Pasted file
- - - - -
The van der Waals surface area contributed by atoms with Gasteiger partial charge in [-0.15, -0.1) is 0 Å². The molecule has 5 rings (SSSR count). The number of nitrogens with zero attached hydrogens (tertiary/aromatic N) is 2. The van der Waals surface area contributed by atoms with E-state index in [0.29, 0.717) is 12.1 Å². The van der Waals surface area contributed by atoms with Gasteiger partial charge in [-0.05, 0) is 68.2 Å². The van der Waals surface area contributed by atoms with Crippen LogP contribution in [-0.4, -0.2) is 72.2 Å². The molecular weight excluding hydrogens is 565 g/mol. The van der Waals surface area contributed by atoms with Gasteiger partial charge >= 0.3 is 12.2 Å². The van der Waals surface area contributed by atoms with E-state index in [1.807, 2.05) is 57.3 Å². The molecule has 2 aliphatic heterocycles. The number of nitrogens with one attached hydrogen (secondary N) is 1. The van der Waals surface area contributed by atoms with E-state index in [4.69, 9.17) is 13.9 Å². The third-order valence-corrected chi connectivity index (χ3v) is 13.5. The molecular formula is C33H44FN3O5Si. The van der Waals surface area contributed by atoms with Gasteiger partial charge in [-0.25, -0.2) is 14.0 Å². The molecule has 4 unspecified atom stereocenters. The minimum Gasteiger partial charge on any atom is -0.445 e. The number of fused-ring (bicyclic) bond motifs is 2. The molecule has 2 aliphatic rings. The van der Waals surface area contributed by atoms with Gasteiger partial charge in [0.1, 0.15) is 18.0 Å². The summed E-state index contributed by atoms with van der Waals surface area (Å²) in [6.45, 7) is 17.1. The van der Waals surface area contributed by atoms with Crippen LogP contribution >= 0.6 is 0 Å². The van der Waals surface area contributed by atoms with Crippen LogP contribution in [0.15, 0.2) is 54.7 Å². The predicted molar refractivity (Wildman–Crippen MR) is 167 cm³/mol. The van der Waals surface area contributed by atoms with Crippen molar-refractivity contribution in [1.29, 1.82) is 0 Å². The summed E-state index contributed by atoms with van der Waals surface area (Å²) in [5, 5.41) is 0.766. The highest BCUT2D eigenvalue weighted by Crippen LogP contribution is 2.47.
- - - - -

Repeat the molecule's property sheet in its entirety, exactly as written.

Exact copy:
The van der Waals surface area contributed by atoms with Gasteiger partial charge in [-0.15, -0.1) is 0 Å². The molecule has 5 rings (SSSR count). The number of nitrogens with zero attached hydrogens (tertiary/aromatic N) is 2. The van der Waals surface area contributed by atoms with E-state index in [0.29, 0.717) is 12.1 Å². The van der Waals surface area contributed by atoms with Gasteiger partial charge in [-0.05, 0) is 68.2 Å². The van der Waals surface area contributed by atoms with Crippen LogP contribution in [-0.4, -0.2) is 72.2 Å². The molecular weight excluding hydrogens is 565 g/mol. The van der Waals surface area contributed by atoms with Gasteiger partial charge >= 0.3 is 12.2 Å². The van der Waals surface area contributed by atoms with E-state index in [1.807, 2.05) is 57.3 Å². The molecule has 2 aliphatic heterocycles. The number of nitrogens with one attached hydrogen (secondary N) is 1. The van der Waals surface area contributed by atoms with E-state index in [4.69, 9.17) is 13.9 Å². The third-order valence-corrected chi connectivity index (χ3v) is 13.5. The molecular formula is C33H44FN3O5Si. The van der Waals surface area contributed by atoms with Gasteiger partial charge in [-0.25, -0.2) is 14.0 Å². The molecule has 4 unspecified atom stereocenters. The minimum Gasteiger partial charge on any atom is -0.445 e. The number of fused-ring (bicyclic) bond motifs is 2. The molecule has 2 aliphatic rings. The van der Waals surface area contributed by atoms with Gasteiger partial charge in [0.1, 0.15) is 18.0 Å². The summed E-state index contributed by atoms with van der Waals surface area (Å²) in [6.45, 7) is 17.1. The van der Waals surface area contributed by atoms with Crippen LogP contribution >= 0.6 is 0 Å². The van der Waals surface area contributed by atoms with Crippen LogP contribution in [0.15, 0.2) is 54.7 Å². The predicted molar refractivity (Wildman–Crippen MR) is 167 cm³/mol. The van der Waals surface area contributed by atoms with Crippen molar-refractivity contribution in [1.29, 1.82) is 0 Å². The summed E-state index contributed by atoms with van der Waals surface area (Å²) in [5, 5.41) is 0.766. The highest BCUT2D eigenvalue weighted by Crippen LogP contribution is 2.47.